Waller undertook every element of the book’s creation, and produced the work entirely by hand. The prints were bound together in an emerald green, cloth-covered folio, with the astrological symbol of the sun—a circle with a dot in the centre—hand-painted in gold on the cover. Waller intended to complete 150 copies, although only about 32 were made, a number difficult to determine precisely because Waller editioned each work according to the buyer’s numerology.

Left: Christian Waller, linoblock for The Lords of the Flame from The Great Breath: A Book of Seven Designs 1932, linoblock, Castlemaine Art Museum. Gift of the Yandell Family, 1981 Image: Ian Hill.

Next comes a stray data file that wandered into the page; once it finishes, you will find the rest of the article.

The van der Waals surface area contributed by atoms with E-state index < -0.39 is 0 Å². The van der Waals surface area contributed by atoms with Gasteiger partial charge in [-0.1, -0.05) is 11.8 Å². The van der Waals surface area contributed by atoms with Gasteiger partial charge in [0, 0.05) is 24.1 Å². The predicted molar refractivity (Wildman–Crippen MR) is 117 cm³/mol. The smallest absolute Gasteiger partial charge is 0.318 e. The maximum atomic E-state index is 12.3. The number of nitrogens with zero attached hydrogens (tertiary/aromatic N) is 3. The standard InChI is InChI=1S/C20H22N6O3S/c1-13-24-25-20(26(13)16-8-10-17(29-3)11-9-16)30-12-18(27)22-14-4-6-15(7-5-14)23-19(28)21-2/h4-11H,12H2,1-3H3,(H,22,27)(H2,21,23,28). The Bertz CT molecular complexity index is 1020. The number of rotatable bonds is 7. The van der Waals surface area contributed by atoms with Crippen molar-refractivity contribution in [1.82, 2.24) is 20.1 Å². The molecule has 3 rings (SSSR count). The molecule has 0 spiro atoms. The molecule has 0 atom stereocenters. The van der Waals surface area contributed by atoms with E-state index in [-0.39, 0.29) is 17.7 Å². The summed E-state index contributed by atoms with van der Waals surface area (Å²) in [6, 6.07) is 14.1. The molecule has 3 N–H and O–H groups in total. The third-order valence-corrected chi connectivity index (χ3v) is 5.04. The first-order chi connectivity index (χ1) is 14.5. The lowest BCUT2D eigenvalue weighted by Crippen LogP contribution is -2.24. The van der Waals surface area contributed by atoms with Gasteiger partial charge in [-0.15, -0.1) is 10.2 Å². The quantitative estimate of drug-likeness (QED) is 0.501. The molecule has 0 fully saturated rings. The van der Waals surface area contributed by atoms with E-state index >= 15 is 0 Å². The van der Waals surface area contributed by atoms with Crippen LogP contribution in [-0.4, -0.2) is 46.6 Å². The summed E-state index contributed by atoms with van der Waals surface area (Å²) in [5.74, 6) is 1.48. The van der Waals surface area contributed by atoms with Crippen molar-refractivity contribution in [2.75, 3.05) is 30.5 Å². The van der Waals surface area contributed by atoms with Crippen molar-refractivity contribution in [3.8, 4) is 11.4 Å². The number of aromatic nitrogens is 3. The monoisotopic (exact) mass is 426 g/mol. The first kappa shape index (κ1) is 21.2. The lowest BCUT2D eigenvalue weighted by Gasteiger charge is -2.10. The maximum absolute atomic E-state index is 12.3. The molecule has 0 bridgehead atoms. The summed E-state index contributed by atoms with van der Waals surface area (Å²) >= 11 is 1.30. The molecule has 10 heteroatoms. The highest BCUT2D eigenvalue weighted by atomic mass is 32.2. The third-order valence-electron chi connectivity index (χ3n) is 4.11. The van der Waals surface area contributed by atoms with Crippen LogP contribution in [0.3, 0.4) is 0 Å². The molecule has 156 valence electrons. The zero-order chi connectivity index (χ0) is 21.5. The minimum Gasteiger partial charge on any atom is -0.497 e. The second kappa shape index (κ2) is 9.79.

Right: Christian Waller, The Lords of the Flame from The Great Breath: A Book of Seven Designs 1932, linocut, Bendigo Art Gallery. RHS. Abbott Bequest Fund, 1990 Image: Ian Hill.

Castlemaine Art Museum holds several prints by Christian Waller in their collection, including The Golden Faun from The Great Breath series and two of the linoblocks themselves. These very special and fragile items reveal the marks of the artist’s hand in a way not evident in the prints, and make a fascinating accompaniment to the resulting prints.

Emma Busowsky Cox
May 2020

Emma Busowsky Cox

Curator and writer Emma Busowsky Cox specialises in Australian art, exhibitions, collections and museums. Currently employed as Curator at Bendigo Art Gallery, she curated the 2018 exhibition Daughters of the Sun: Christian Waller & Klytie Pate, and co-authored its accompanying publication with Dr Grace Blakeley-Carroll. Emma was Curator at Castlemaine Art Museum from 2016 to 2017, and has worked in Australian galleries and museums since 2003.